Planning documents submitted to Westminster Council earlier this month say the plan is ‘the latest in a line of renewable technology projects undertaken by the household of HRH the Prince of Wales that not only have a direct benefit of reducing fossil fuel use and carbon dioxide emissions but also have an indirect impact by raising the profile of such technologies’.
That all sounds very nice, but Closed Circuit wonders whether the prince is bracing himself for calls from other royals concerned about the project’s impact.
Popularity comes at rather a high price these days, or at least it does for government departments.
Figures uncovered in a series of parliamentary questions submitted by Tory MP Damian Hinds show that the Communities and Local Government department spent £750,000 on getting their websites to the top of Google’s search rankings in the past two years.
The department spent the sum on paid search, which produces a box at the top of users’ search screens directing them to sites providing information on home information packs, energy performance certificates and eco-towns. There are no figures on how many new visitors the paid searches brought in, or whether this includes another CLG-run website, which allows council workers to make suggestions on potential savings local authorities can make. Perhaps a similar website for CLG would be a good idea.
And finally, happy birthday to Ian Perry, chief executive of Harvest Housing Group.
Mr Perry had arranged to chair the Northern Housing Summit last Friday - the day before a certain ‘landmark birthday’ - until he noticed a horrified expression on his wife’s face.
Mr Perry, who put in a fleeting appearance at the start of the all day conference, found out that a surprise break had been booked by the Perry family to Center Parcs for celebrations.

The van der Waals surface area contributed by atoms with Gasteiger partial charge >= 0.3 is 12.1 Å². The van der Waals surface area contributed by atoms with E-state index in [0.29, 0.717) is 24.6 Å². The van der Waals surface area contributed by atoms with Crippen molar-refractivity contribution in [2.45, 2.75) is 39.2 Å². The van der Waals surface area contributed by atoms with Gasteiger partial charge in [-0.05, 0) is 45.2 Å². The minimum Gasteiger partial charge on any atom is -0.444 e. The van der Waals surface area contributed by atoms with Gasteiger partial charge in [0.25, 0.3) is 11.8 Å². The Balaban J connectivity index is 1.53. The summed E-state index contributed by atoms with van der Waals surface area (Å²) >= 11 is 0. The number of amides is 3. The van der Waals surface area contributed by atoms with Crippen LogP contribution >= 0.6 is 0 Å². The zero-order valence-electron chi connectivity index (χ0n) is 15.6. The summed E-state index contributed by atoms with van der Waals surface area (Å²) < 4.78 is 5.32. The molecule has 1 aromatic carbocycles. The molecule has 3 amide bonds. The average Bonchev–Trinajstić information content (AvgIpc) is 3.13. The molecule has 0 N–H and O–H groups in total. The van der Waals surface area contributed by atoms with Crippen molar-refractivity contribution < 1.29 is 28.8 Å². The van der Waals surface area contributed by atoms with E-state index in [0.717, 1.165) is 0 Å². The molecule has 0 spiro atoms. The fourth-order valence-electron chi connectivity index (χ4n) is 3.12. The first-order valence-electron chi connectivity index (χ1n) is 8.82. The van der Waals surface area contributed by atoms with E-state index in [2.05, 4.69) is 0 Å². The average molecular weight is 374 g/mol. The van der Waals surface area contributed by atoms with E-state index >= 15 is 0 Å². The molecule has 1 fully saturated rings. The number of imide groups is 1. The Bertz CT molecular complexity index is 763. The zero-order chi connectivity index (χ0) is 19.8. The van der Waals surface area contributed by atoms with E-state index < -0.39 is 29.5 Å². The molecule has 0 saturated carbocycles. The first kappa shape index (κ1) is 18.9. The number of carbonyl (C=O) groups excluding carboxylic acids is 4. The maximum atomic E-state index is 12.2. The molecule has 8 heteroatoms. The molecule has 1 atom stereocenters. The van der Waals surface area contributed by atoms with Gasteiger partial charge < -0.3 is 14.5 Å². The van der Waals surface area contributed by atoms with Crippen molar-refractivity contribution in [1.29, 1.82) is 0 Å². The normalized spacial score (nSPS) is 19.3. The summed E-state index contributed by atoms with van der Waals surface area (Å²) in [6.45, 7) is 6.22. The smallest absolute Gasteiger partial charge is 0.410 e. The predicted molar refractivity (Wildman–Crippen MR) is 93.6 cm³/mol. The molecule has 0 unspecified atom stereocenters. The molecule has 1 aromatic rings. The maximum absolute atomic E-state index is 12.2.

For some reason Mr Perry did not look too pained at swapping a day-long housing debate for the swimming pool.
The Lib-Con glitterati turned out in force for the Centre for Social Justice’s recent annual awards ceremony.
Among the high-flying politicians and well-known social campaigners, Closed Circuit spotted secretary of state for work and pensions Iain Duncan Smith, pensions minister Steve Webb, ‘poverty tsar’ Frank Field, socialite Jemima Kahn and TV presenter Dan Snow. And then there was Sir Bob Geldof, who took to the stage for a 20-minute rant about, well, everything.
To fit the evening’s theme of fatherless families, Sir Bob started with an account of his own fatherless childhood, moving on to his personal battle for custody following his divorce and the failings of the family law system. He ended by describing his surprise at Mr Duncan Smith’s appointment.
‘You’re the last person I’d expect to be interested in something like this,’ he said, pointing at the minister, before urging him to sort out the broken legal system. When the rocker eventually finished, Closed Circuit noticed a collective sigh of relief from the CSJ staff, who had been creeping up to the stage, wondering how to politely stem the rant.
Polygamous marriages might not be an obvious component of benefit reform.
Nonetheless, this week the Department for Work and Pensions divulged guidance on how to handle claims from second and subsequent spouses.
Department papers dating back to 2007, but released under the Freedom of Information Act, reveal why civil servants recommended that the husband and first wife be treated as spouses for benefit claims while additional spouses make claims as single people.
The change was deemed necessary to avoid the government appearing to lend ‘tacit support’ for polygamous marriages by allowing special provision through the benefits system. So now you know.
And finally… congratulations go out to Thames Reach and The Voice.
Together the homelessness charity and newspaper have raised thousands of pounds to enable a homeless man with severe kidney problems to spend his final weeks with his family in Jamaica. The pair raised the cash to enable Derrick Riddle to stay on dialysis when he returned home last week. Mr Riddle, who lived in a hostel run by Thames Reach, also has cancer and needed dialysis, costing £4,000.